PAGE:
Updated: 1 Sep 2019    

Indicating Practices in Sanctioned 42 Tournaments #2

Apparently, traditional values of fair play in 42 have been overcome by the influence of the internet and social media. It used to be that private indicating agreements between partners were considered unfair play in 42 competition. Now, it seems, partners can do whatever is beneficial to winning, unless there is a specific written rule or open agreement to the contrary. Apparently, “talking across the table” no longer includes private indicating agreements between partners.

It used to be that “talking across the table” was against the rules, but that guideline was insufficiently defined. Obvious physical cues were identified, and everyone at the table saw them when they occurred. Following a flap on show-bidding in a statewide tournament prior to 2015, a new rule was added that declared the practice unacceptable. Kudos to the leadership at that time for the improvement.

These were steps in the right direction; however, there are still some grey areas that need addressing, e.g., indicating doubles (or lack of). Acceptable methods need to be defined by the leadership. In the absence of adequate definition, the “creative” and unwitting players will continue to have the edge in competition.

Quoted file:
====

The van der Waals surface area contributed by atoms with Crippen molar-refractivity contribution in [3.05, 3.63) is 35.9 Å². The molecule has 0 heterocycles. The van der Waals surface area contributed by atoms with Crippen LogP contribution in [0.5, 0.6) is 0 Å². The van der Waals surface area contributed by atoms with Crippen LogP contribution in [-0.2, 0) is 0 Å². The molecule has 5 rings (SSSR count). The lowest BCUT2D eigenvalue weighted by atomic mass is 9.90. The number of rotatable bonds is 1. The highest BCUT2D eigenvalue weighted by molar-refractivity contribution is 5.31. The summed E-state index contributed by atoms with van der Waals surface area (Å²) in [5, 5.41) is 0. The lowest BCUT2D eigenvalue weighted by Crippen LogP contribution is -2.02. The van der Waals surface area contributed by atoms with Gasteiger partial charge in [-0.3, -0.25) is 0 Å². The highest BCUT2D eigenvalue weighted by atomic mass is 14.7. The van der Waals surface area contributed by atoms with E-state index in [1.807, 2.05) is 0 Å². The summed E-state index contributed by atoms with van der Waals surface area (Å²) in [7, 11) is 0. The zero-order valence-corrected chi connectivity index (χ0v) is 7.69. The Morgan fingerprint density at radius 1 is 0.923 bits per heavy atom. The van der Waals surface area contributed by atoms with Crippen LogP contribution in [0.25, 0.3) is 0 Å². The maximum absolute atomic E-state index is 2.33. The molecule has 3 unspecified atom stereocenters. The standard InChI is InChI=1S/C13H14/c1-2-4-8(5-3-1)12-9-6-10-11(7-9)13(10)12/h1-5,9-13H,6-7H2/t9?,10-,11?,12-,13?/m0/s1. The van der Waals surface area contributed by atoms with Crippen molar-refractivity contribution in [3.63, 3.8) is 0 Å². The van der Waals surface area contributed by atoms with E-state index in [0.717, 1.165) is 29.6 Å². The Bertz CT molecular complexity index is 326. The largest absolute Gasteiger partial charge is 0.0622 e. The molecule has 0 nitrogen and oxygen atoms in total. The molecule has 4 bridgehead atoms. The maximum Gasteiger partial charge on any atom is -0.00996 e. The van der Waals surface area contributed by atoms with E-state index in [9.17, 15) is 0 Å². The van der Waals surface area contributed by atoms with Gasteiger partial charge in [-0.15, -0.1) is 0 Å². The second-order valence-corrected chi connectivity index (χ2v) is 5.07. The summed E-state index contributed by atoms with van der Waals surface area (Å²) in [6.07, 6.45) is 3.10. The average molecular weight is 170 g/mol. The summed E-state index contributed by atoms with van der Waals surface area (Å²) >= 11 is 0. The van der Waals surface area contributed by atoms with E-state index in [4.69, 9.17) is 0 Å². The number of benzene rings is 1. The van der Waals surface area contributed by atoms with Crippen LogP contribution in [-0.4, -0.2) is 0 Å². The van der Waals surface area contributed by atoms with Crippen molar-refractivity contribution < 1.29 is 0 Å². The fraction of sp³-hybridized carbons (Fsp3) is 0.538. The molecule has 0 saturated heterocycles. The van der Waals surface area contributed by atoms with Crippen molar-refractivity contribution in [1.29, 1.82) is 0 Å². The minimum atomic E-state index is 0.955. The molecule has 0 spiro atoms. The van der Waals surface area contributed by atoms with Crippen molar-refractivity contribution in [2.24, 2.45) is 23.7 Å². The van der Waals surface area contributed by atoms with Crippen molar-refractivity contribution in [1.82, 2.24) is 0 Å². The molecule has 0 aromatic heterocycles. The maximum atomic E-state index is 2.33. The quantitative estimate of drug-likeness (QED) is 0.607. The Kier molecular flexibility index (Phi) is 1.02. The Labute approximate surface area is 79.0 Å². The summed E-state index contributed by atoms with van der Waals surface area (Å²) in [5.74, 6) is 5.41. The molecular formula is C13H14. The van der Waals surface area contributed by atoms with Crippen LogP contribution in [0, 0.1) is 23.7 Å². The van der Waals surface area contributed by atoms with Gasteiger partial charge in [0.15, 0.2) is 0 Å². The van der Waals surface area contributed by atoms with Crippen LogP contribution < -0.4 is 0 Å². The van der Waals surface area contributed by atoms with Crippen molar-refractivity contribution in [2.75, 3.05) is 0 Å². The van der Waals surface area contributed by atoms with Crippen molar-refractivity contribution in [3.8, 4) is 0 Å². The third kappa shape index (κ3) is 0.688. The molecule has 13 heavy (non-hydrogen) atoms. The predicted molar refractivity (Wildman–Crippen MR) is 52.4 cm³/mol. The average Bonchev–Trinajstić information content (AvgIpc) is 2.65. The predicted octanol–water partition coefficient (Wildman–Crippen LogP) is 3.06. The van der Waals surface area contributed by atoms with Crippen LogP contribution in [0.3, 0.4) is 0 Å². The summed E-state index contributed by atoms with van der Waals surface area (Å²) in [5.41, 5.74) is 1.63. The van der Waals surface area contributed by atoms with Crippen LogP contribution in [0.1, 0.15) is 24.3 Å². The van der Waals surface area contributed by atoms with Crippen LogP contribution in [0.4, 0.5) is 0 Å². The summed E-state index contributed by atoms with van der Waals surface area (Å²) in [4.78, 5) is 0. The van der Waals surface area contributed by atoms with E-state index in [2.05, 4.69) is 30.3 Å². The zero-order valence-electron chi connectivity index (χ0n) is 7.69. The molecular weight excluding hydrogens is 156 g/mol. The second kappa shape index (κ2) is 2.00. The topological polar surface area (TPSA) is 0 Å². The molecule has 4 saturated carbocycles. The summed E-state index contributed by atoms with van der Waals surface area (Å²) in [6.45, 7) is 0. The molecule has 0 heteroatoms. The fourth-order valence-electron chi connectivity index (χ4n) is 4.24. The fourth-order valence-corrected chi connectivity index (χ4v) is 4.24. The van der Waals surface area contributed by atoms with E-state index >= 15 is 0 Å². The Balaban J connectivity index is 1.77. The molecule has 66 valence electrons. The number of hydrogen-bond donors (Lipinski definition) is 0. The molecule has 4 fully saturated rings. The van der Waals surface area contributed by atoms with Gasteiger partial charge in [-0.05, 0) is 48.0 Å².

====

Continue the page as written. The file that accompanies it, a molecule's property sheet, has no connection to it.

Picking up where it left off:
If that is how 42 is supposed to be played, then the leadership should address “creativity” and cultural variations as fair play and define the various practices in the written rules. If not, then each partnership is up to its own devices in how to “outfox” their opponents. It needs to be said; otherwise, the traditional players will compete following their personal, now obsolete, sense of fair play and risk being disadvantaged by a minority of “creative” and some cultural unwitting opponents.

Not sure why the 42 leadership is silent in this matter. Could it be that they believe the new 42 should be open to creative indicating, and definitive rules would be a setback in formal competition? If so, then 42 has become a lot like Poker, except some partnerships can legitimately attempt to defeat opposition teams via private indicating agreements.

The card game Bridge overcame these problems by addressing them early on: private conventions/indications had to be shared with the opposition teams. Sure, that complicates the game, but fair play is accommodated, and the playing field is levelled; otherwise, it is a uneven playing field with inadequate fair play guidelines.

Of course, there will always be partnerships that exploit lack of adequate definition in diversified rules, and they could be challenged when exposed, subject to the judgement of tournament officials.

Paul Proft, e-mail

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